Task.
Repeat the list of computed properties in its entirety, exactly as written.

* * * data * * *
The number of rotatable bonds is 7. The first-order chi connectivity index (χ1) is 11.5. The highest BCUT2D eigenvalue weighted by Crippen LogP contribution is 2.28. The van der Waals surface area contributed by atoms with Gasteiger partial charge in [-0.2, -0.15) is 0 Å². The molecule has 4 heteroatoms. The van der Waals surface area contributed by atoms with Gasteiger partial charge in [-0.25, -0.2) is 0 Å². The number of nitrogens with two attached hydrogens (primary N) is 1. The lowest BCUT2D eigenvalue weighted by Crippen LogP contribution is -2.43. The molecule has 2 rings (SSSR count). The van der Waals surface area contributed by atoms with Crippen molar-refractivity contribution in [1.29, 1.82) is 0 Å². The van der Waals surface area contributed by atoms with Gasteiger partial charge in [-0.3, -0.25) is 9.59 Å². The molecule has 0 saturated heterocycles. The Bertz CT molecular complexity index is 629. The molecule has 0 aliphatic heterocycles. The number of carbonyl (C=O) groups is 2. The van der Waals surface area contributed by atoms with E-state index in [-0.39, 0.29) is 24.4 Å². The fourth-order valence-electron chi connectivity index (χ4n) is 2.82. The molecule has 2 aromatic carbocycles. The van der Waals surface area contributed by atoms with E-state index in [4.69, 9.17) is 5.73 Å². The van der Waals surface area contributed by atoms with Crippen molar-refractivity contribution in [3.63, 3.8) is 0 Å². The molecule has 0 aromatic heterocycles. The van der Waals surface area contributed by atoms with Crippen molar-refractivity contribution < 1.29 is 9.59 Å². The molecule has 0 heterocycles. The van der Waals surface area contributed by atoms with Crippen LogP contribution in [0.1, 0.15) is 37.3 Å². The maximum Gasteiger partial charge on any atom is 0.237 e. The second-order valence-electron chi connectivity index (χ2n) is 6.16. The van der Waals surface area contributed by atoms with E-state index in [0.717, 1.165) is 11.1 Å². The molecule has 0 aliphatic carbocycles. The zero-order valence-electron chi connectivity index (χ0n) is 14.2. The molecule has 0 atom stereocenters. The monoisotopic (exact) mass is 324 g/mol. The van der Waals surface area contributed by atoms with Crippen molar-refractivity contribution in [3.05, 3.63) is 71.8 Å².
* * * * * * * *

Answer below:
The number of rotatable bonds is 7. The first-order chi connectivity index (χ1) is 11.5. The highest BCUT2D eigenvalue weighted by Crippen LogP contribution is 2.28. The van der Waals surface area contributed by atoms with Gasteiger partial charge in [-0.2, -0.15) is 0 Å². The molecule has 4 heteroatoms. The van der Waals surface area contributed by atoms with Gasteiger partial charge in [-0.25, -0.2) is 0 Å². The number of nitrogens with two attached hydrogens (primary N) is 1. The lowest BCUT2D eigenvalue weighted by Crippen LogP contribution is -2.43. The molecule has 2 rings (SSSR count). The van der Waals surface area contributed by atoms with Crippen molar-refractivity contribution in [1.29, 1.82) is 0 Å². The van der Waals surface area contributed by atoms with Gasteiger partial charge in [-0.3, -0.25) is 9.59 Å². The molecule has 0 saturated heterocycles. The Bertz CT molecular complexity index is 629. The molecule has 0 aliphatic heterocycles. The number of carbonyl (C=O) groups is 2. The van der Waals surface area contributed by atoms with E-state index in [-0.39, 0.29) is 24.4 Å². The fourth-order valence-electron chi connectivity index (χ4n) is 2.82. The molecule has 2 aromatic carbocycles. The van der Waals surface area contributed by atoms with E-state index in [4.69, 9.17) is 5.73 Å². The van der Waals surface area contributed by atoms with Crippen molar-refractivity contribution in [3.63, 3.8) is 0 Å². The molecule has 0 aromatic heterocycles. The van der Waals surface area contributed by atoms with Crippen molar-refractivity contribution < 1.29 is 9.59 Å². The molecule has 0 heterocycles. The van der Waals surface area contributed by atoms with Crippen LogP contribution in [0.1, 0.15) is 37.3 Å². The maximum Gasteiger partial charge on any atom is 0.237 e. The second-order valence-electron chi connectivity index (χ2n) is 6.16. The van der Waals surface area contributed by atoms with E-state index in [0.717, 1.165) is 11.1 Å². The molecule has 0 aliphatic carbocycles. The zero-order valence-electron chi connectivity index (χ0n) is 14.2. The molecule has 0 atom stereocenters. The monoisotopic (exact) mass is 324 g/mol. The van der Waals surface area contributed by atoms with Crippen molar-refractivity contribution in [3.05, 3.63) is 71.8 Å².